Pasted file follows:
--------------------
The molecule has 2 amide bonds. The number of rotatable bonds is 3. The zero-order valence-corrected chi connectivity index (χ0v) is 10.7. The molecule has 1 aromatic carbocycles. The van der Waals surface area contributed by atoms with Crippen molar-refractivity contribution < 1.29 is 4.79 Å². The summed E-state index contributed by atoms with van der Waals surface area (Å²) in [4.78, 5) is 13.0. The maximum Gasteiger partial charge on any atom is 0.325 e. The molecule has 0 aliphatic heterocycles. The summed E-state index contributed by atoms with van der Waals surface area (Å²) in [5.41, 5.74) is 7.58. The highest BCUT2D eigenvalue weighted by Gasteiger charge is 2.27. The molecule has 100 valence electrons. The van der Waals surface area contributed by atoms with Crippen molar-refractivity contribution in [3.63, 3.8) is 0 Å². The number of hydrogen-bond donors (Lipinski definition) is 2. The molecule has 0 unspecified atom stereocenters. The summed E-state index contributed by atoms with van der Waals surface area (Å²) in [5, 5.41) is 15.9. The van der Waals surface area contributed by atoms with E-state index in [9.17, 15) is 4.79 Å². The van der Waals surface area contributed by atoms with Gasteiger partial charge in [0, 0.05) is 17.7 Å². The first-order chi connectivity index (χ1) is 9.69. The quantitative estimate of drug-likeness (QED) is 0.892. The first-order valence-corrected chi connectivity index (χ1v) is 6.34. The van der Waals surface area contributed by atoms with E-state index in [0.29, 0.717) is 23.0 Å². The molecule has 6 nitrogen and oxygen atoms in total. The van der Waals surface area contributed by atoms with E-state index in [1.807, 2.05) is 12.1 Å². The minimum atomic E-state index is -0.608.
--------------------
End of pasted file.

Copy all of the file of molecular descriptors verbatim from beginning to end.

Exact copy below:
The molecule has 2 amide bonds. The number of rotatable bonds is 3. The zero-order valence-corrected chi connectivity index (χ0v) is 10.7. The molecule has 1 aromatic carbocycles. The van der Waals surface area contributed by atoms with Crippen molar-refractivity contribution < 1.29 is 4.79 Å². The summed E-state index contributed by atoms with van der Waals surface area (Å²) in [4.78, 5) is 13.0. The maximum Gasteiger partial charge on any atom is 0.325 e. The molecule has 0 aliphatic heterocycles. The summed E-state index contributed by atoms with van der Waals surface area (Å²) in [5.41, 5.74) is 7.58. The highest BCUT2D eigenvalue weighted by Gasteiger charge is 2.27. The molecule has 100 valence electrons. The van der Waals surface area contributed by atoms with Crippen molar-refractivity contribution in [3.63, 3.8) is 0 Å². The number of hydrogen-bond donors (Lipinski definition) is 2. The molecule has 0 unspecified atom stereocenters. The summed E-state index contributed by atoms with van der Waals surface area (Å²) in [5, 5.41) is 15.9. The van der Waals surface area contributed by atoms with E-state index in [9.17, 15) is 4.79 Å². The van der Waals surface area contributed by atoms with Gasteiger partial charge in [0, 0.05) is 17.7 Å². The first-order chi connectivity index (χ1) is 9.69. The quantitative estimate of drug-likeness (QED) is 0.892. The first-order valence-corrected chi connectivity index (χ1v) is 6.34. The van der Waals surface area contributed by atoms with E-state index in [0.29, 0.717) is 23.0 Å². The molecule has 6 nitrogen and oxygen atoms in total. The van der Waals surface area contributed by atoms with E-state index in [1.807, 2.05) is 12.1 Å². The minimum atomic E-state index is -0.608.